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This sermon series includes the following messages:
Pastors often express interest in the pulpit at Grace Community Church. It is famous as one of the first pulpits ever mounted on a hydraulic lift, so that it can be adjusted for height, and it can even descend all the way beneath the platform, all at the touch of a button.
(This was made necessary by the placement of the baptistery, which is at the congregation’s eye level, in the platform behind the pulpit. The pulpit was built to descend so that it could be permanently located at the very front of the platform, yet be easily moved—almost imperceptibly—so that the baptistery can be seen.)
I’ve often said this is my favorite pulpit to preach from, for several reasons. Of course, it’s a historic pulpit with an unrivaled reputation as a place where biblical preaching always meets an eager congregation.
But I like the pulpit for pragmatic reasons, too. It offers more real estate for notes than any pulpit I have ever preached from anywhere. Its top is almost flat, not slanted like a music stand. (Slanted pulpits always allow my notes to slide beneath the reach of my bifocals. I’d prefer a totally flat pulpit-top.) Our pulpit is high enough that the line of sight between my notes and eye-contact with the congregation is very short.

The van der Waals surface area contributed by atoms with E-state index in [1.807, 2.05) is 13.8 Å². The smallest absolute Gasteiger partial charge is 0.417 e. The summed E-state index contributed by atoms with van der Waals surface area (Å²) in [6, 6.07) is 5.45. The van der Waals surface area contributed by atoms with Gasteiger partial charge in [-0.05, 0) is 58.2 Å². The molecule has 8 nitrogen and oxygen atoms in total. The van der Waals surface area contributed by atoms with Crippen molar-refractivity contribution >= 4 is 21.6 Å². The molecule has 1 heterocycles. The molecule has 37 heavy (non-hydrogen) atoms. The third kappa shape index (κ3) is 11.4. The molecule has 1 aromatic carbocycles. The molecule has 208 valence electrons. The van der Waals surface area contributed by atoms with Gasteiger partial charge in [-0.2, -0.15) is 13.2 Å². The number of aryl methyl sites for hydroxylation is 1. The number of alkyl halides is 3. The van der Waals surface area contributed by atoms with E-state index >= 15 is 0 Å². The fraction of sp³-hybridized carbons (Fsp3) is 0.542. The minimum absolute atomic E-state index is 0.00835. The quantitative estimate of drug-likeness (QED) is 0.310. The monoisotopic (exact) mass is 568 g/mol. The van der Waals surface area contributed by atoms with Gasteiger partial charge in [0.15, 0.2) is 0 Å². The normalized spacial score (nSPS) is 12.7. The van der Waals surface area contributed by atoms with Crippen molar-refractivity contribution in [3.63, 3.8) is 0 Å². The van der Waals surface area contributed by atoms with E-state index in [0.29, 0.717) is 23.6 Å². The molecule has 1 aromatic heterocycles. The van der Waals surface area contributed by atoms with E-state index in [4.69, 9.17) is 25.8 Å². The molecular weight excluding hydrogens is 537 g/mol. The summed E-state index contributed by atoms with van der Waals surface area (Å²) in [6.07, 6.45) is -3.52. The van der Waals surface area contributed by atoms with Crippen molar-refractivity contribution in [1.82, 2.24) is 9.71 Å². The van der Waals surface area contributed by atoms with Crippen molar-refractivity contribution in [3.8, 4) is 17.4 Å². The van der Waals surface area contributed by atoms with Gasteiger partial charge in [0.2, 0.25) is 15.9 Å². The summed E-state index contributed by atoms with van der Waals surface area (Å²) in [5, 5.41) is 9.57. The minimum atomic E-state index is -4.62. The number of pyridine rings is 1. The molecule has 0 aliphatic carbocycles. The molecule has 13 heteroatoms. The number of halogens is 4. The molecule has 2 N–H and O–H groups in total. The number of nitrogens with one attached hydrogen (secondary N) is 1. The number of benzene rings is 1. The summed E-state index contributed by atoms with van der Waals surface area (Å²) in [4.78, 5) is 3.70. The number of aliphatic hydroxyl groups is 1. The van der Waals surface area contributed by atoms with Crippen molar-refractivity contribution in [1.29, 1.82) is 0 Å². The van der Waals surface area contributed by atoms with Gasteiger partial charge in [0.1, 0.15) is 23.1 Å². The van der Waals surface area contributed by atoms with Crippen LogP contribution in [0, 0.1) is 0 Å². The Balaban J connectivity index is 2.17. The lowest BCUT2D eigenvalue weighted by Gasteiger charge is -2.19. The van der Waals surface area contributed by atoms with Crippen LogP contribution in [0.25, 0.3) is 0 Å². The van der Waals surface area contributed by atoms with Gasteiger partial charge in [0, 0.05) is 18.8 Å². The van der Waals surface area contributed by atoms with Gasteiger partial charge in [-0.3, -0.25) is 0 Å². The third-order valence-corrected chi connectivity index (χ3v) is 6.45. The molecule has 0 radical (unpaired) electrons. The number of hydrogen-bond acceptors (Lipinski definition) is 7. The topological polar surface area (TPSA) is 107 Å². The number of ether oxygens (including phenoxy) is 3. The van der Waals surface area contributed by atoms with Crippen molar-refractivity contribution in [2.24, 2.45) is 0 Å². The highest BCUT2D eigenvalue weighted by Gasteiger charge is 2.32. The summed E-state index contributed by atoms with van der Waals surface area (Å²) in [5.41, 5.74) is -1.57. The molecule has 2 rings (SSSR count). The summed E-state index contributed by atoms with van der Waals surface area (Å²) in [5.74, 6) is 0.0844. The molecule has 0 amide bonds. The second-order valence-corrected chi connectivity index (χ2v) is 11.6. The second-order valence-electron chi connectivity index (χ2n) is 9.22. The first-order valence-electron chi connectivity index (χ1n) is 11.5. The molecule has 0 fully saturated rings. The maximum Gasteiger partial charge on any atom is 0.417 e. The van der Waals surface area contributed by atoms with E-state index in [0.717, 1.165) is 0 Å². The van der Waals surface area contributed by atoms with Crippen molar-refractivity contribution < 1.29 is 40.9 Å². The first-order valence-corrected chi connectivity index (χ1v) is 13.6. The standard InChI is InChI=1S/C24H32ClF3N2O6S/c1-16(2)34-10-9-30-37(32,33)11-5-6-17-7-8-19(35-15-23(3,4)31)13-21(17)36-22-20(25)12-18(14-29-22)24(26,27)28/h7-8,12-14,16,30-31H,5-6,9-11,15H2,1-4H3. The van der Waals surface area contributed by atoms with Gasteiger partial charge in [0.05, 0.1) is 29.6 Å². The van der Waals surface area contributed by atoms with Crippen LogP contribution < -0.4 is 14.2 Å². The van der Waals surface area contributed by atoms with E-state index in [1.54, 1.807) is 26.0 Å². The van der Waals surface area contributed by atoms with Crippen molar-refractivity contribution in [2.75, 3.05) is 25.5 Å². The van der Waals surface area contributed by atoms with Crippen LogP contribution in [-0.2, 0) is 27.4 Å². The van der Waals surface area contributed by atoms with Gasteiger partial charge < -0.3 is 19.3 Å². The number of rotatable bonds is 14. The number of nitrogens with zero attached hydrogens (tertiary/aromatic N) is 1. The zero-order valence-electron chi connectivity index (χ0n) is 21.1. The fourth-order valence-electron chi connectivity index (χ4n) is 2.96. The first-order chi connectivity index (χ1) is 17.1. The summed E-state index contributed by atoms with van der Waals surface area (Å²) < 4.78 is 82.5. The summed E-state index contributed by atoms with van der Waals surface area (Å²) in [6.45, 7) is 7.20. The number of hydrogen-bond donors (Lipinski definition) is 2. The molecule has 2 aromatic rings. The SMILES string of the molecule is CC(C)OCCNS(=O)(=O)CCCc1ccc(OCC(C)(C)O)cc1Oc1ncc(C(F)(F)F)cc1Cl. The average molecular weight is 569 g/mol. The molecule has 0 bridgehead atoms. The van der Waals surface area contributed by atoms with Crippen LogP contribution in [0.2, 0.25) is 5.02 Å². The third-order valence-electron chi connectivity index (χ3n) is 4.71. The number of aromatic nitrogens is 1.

As a piece of furniture, our pulpit is not particularly remarkable. There’s nothing ornate or extraordinary about its craftsmanship. But what it lacks in aesthetics it more than makes up for in serviceability.
A couple of years ago, when Lakeside Community Chapel in Clearwater, Florida, was being remodeled, my longtime friend Steve Kreloff (senior pastor there at Lakeside) asked me for the dimensions of the pulpit at Grace. I took a digital camera and measuring tape to church one Sunday night and posted the results on a web page, then sent Steve the URL.
I had totally forgotten about that page, and I never gave the URL to anyone but Steve. I found it a while back while doing maintenance on my website, and I though it would make an interesting item for readers of “Pulpit Live”:
The guy in the pictures is one of the sound-men at Grace Church, shown doing regular maintenance after the evening service. Of course, the green toolbox on the pulpit is his, and it’s not usually there. Unfortunately, it obscures the clock, which is another interesting feature of the pulpit, built right into the pulpit-top, where it is visible only to the preacher. It’s the only clock in the whole auditorium.
by Phil Johnson
Grace to You